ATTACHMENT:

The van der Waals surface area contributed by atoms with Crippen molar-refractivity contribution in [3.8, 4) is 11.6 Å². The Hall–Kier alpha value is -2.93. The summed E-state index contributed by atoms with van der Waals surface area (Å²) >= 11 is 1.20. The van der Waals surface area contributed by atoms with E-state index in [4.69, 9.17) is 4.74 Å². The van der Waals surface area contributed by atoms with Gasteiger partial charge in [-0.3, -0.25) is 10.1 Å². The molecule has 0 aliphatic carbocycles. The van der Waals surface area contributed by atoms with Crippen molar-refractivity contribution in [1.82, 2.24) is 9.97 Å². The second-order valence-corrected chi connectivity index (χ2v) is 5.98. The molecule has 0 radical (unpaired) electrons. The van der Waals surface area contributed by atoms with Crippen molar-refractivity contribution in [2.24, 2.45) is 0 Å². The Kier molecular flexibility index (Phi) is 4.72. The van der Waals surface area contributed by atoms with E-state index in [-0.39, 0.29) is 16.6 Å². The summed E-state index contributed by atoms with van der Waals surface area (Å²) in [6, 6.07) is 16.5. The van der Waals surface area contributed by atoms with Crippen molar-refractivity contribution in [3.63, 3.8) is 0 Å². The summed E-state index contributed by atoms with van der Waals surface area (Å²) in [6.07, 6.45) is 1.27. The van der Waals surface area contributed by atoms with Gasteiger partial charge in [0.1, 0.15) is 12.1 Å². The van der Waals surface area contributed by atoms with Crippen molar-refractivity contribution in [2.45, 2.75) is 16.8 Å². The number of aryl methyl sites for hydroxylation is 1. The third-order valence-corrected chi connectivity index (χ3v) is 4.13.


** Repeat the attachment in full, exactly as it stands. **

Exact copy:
The van der Waals surface area contributed by atoms with Crippen molar-refractivity contribution in [3.8, 4) is 11.6 Å². The Hall–Kier alpha value is -2.93. The summed E-state index contributed by atoms with van der Waals surface area (Å²) >= 11 is 1.20. The van der Waals surface area contributed by atoms with E-state index in [4.69, 9.17) is 4.74 Å². The van der Waals surface area contributed by atoms with Gasteiger partial charge in [-0.3, -0.25) is 10.1 Å². The molecule has 0 aliphatic carbocycles. The van der Waals surface area contributed by atoms with Crippen molar-refractivity contribution in [1.82, 2.24) is 9.97 Å². The second-order valence-corrected chi connectivity index (χ2v) is 5.98. The molecule has 0 radical (unpaired) electrons. The van der Waals surface area contributed by atoms with Crippen molar-refractivity contribution in [2.24, 2.45) is 0 Å². The Kier molecular flexibility index (Phi) is 4.72. The van der Waals surface area contributed by atoms with E-state index in [-0.39, 0.29) is 16.6 Å². The summed E-state index contributed by atoms with van der Waals surface area (Å²) in [6, 6.07) is 16.5. The van der Waals surface area contributed by atoms with Crippen molar-refractivity contribution in [3.63, 3.8) is 0 Å². The summed E-state index contributed by atoms with van der Waals surface area (Å²) in [6.07, 6.45) is 1.27. The van der Waals surface area contributed by atoms with Gasteiger partial charge in [0.1, 0.15) is 12.1 Å². The van der Waals surface area contributed by atoms with Crippen molar-refractivity contribution in [2.45, 2.75) is 16.8 Å². The number of aryl methyl sites for hydroxylation is 1. The third-order valence-corrected chi connectivity index (χ3v) is 4.13.